For the past six months I’ve been holding out on getting a new laptop, planning to get whatever new 13-inch MacBook Air Apple released this summer. So right after the WWDC announcements, before I’d even looked at much info, I ordered the new 13-inch MacBook Air. Then I started hearing about the amazing display on the new 15-inch MacBook Pro with Retina display. In an impulsive moment I ordered one of those too! I got my orders in quickly so both machines arrived a few weeks ago. Last week I got to the end of Apple’s 14-day return window, and had to choose which one to keep. Here what I did.

First some context. I’ve been using 13″ laptops forever. I travel a lot and prize the balance of small size and screen real estate. I’ve had my 13″ MacBook Pro for 3-years now (on my second hard drive upgrade and third battery). I generally assumed that I would keep the Air because I was so comfortable with the 13″ size.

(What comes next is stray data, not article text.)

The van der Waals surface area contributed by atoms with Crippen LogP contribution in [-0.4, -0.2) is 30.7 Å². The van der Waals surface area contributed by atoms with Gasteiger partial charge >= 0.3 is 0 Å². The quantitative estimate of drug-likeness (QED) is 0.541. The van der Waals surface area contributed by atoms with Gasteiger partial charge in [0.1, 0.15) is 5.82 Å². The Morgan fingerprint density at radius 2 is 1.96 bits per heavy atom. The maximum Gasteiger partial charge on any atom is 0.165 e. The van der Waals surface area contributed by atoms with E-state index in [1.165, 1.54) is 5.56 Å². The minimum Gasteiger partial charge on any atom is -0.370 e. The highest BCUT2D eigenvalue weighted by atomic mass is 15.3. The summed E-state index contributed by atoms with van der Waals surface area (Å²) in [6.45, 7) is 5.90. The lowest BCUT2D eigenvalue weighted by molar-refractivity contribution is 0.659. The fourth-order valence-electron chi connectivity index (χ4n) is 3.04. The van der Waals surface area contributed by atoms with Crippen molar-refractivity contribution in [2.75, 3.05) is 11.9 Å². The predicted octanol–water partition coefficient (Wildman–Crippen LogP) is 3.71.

So over two weeks I alternated between the Air and the Pro as my primary machine. I used each at my desk at home, at my local Starbucks, on the couch, in bed. I even stress-tested the roadworthiness by bringing both along on a Southwest flight where I had a middle seat with my kids on either side of me. (I tried as always to live by the principles of good A/B testing.)